June 2024 Issue No. 31

The Monthly Brief

Special Issue - Webinar - 19 June 2024

“To aggregate or not to aggregate”


“To aggravate or not to aggravate”

A cartoon about the QRO's disastrous webinar in June 2024

To recap, on 7 June 2024, TTR received an email from the Queensland Revenue Office on the next webinar to be presented by the QRO on 19 June 2024. It promised a lot. It read in part:

“The focus of our next webinar is – To aggregate or not to aggregate? At this session, we will work through when and how to aggregate transactions, discuss examples and improve your overall knowledge. You will also have the opportunity to ask questions.”

Hungry to get as much from the QRO on this topic, TTR dutifully joined the webinar on the appointed day and time, 19 June 2024 at 11:00 am to 11:45 am. TTR was quite excited in anticipation of listening to the QRO on the items which the agenda promised to discuss for 45 minutes. [TTR has got to be a Duties nerd!? “Guilty, Your Honour”.]

TTR’s excitement was short lived! A glaze of disappointment came over TTR as the webinar unfolded and at some speed. “This is not going to be the webinar the QRO advertised”, thought TTR. The webinar mailout promised a wonderfully wide area of discussion for attendees with insights lacked in the QRO material on the QRO website on Aggregation. It was hard enough to keep up with the presentation, let alone write down notes.

TTR assumed that TTR would be able to download copies of the material shown on TTR’s computer screen as is usually the case. But, no! Subsequent emails and phone calls to the QRO have failed to get them, only a promise that “[QRO is] working towards our e-Alerts and webinars being accessible on our Transfer Duty Self Assessor web page.

“We will inform all members on our distribution list when this is available.”

What? Surely they can be sent out now??!!

One can only speculate why that can’t be. The promises in the email of 7 June were left largely unaddressed. Looking at what was promised and what was delivered, TTR notes (amongst other things):

  • There was no (or not sufficient) discussion of possible fact circumstances.
  • There was no working through when and how to aggregate transactions.
  • One can only guess if any of the attendees had their overall knowledge improved.
  • TTR tried to ask some questions but was not able to do so; the webinar simply pulled down the shutters and that was it!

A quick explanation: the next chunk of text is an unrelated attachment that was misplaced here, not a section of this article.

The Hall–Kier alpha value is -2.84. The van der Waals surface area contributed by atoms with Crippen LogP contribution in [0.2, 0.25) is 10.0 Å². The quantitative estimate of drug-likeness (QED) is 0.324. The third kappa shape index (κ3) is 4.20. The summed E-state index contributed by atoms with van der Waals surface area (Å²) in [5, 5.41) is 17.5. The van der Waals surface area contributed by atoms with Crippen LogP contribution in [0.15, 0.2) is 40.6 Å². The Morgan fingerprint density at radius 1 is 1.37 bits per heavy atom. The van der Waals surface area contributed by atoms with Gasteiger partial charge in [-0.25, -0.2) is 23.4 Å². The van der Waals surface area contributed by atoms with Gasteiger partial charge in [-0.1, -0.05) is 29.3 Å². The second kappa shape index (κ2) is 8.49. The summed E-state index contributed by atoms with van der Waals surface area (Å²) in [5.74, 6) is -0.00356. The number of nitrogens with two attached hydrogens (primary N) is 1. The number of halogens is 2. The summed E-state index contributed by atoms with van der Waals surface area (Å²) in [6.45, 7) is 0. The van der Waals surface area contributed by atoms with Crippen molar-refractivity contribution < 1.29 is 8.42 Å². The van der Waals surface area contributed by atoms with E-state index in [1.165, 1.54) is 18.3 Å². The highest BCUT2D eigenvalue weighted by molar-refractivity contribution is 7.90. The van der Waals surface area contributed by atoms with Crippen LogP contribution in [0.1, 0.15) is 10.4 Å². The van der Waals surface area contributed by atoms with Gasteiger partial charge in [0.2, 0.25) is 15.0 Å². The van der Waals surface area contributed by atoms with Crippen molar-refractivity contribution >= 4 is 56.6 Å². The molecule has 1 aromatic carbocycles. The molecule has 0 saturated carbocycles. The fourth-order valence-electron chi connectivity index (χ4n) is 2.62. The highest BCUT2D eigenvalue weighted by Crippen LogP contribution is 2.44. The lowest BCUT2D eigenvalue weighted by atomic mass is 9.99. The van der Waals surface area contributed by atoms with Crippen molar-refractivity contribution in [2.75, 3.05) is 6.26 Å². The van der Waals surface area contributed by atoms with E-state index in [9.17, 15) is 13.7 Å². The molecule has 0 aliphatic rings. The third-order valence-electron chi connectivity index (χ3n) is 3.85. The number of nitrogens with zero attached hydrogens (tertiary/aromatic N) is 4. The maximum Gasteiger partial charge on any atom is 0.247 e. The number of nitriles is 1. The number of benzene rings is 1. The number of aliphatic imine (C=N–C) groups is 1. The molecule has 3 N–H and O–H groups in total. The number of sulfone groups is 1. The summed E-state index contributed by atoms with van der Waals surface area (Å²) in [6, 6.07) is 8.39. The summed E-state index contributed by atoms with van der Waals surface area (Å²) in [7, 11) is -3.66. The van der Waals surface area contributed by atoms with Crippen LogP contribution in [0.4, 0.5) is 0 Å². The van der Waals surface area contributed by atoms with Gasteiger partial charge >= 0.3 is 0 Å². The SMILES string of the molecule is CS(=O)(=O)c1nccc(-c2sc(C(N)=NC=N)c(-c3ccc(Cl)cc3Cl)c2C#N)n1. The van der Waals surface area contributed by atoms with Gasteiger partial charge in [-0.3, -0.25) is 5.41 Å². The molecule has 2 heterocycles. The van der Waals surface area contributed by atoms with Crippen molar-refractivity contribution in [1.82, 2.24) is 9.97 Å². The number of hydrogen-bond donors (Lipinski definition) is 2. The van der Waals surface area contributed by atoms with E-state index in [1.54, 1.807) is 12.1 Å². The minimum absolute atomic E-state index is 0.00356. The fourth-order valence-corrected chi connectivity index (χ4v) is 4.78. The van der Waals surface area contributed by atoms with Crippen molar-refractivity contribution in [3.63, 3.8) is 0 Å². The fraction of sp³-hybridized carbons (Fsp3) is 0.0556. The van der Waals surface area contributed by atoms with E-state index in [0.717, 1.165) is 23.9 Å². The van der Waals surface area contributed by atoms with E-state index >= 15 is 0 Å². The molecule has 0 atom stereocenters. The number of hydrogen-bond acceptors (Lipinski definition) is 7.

But the most egregious fault was that the fundamental and opening issue in aggregation – “To aggregate or not to aggregate” – was largely not addressed! One does not have to worry about the arithmetic if there are no grounds to aggregate.

The fundamental material referred to in the email telling us of this webinar is not up to date. Public Ruling DA030.1.2 is current but does not refer to recent Queensland cases. Refer to Duties Legislation Queensland, JG Mann (Thomson Reuters), generally, paragraph 2.30.10, item 7 but in particular paragraphs 2.30.50 et seq. Whether the QRO agrees with those cases or not, QRO has to identify them and discuss them in a new Public Ruling DA030.1.3 which would need to be given wide, meaningful consultation.

This is an important area of discussion and one fraught with problems in trying to work out whether one should aggregate or not. Selfassessors know the risks of getting it wrong.

Oh, well. Perhaps the QRO will get its act together some day!

P.S. With respect, the presenter did well with an impossible topic for one webinar. This is a vast and difficult subject. If it is to meet the challenge, then QRO would need to break up the topic into separate sections and present them over some weeks. Even the courts have grappled with section 30 several times.

Welcome to the thirty-first issue of The Tax Reformer.

TTR is delighted at the support received to date. Its correspondents across Australia attest to the value of its establishment. Now taxpayers and advisers have an avenue by which they can bring poorly drafted legislation and poor tax administration to open public attention without going through professional bodies. That is not to say the professional bodies don’t try hard. It’s simply a recognition that they are “commercially” limited in what they can say!

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Appeals cases of importance relating to tax legislation and reform…


All letters to Commissioners or a synopsis and any replies…


Enjoy all of the cartoons published in TTR!